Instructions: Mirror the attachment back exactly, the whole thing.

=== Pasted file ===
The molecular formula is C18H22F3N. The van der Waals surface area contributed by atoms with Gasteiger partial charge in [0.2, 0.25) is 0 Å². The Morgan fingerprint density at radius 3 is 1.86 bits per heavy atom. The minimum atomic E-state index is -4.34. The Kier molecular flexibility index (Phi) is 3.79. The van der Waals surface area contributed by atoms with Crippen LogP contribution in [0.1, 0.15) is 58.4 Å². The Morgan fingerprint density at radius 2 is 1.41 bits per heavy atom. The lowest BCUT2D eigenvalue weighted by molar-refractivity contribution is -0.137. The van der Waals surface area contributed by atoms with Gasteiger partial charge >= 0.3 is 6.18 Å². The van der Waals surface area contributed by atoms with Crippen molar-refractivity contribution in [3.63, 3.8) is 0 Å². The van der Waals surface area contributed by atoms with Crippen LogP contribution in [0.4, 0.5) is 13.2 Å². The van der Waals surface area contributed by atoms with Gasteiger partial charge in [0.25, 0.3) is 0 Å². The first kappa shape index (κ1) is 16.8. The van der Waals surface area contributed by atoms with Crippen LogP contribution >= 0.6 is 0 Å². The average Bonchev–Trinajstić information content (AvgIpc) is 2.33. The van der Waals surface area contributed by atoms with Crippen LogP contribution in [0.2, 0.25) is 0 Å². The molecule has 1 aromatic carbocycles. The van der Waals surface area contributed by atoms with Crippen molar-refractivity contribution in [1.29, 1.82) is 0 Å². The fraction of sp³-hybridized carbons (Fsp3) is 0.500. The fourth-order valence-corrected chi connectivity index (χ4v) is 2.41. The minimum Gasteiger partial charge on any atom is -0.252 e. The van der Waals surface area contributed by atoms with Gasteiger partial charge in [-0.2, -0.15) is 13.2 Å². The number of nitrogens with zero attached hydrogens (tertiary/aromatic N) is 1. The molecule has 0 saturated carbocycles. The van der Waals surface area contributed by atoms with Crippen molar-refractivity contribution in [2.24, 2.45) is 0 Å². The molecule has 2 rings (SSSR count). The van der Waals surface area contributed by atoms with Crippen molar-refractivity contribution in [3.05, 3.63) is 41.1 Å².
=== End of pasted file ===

The molecular formula is C18H22F3N. The van der Waals surface area contributed by atoms with Gasteiger partial charge in [0.2, 0.25) is 0 Å². The Morgan fingerprint density at radius 3 is 1.86 bits per heavy atom. The minimum atomic E-state index is -4.34. The Kier molecular flexibility index (Phi) is 3.79. The van der Waals surface area contributed by atoms with Crippen LogP contribution in [0.1, 0.15) is 58.4 Å². The Morgan fingerprint density at radius 2 is 1.41 bits per heavy atom. The lowest BCUT2D eigenvalue weighted by molar-refractivity contribution is -0.137. The van der Waals surface area contributed by atoms with Gasteiger partial charge >= 0.3 is 6.18 Å². The van der Waals surface area contributed by atoms with Crippen molar-refractivity contribution in [3.63, 3.8) is 0 Å². The van der Waals surface area contributed by atoms with Crippen LogP contribution in [0.4, 0.5) is 13.2 Å². The van der Waals surface area contributed by atoms with Gasteiger partial charge in [0.25, 0.3) is 0 Å². The first kappa shape index (κ1) is 16.8. The van der Waals surface area contributed by atoms with Crippen LogP contribution >= 0.6 is 0 Å². The average Bonchev–Trinajstić information content (AvgIpc) is 2.33. The van der Waals surface area contributed by atoms with Crippen LogP contribution in [0.2, 0.25) is 0 Å². The molecule has 1 aromatic carbocycles. The van der Waals surface area contributed by atoms with Crippen molar-refractivity contribution in [1.29, 1.82) is 0 Å². The fraction of sp³-hybridized carbons (Fsp3) is 0.500. The fourth-order valence-corrected chi connectivity index (χ4v) is 2.41. The minimum Gasteiger partial charge on any atom is -0.252 e. The van der Waals surface area contributed by atoms with Gasteiger partial charge in [-0.2, -0.15) is 13.2 Å². The number of nitrogens with zero attached hydrogens (tertiary/aromatic N) is 1. The molecule has 0 saturated carbocycles. The van der Waals surface area contributed by atoms with Crippen molar-refractivity contribution in [2.24, 2.45) is 0 Å². The molecule has 2 rings (SSSR count). The van der Waals surface area contributed by atoms with Crippen molar-refractivity contribution in [3.05, 3.63) is 41.1 Å².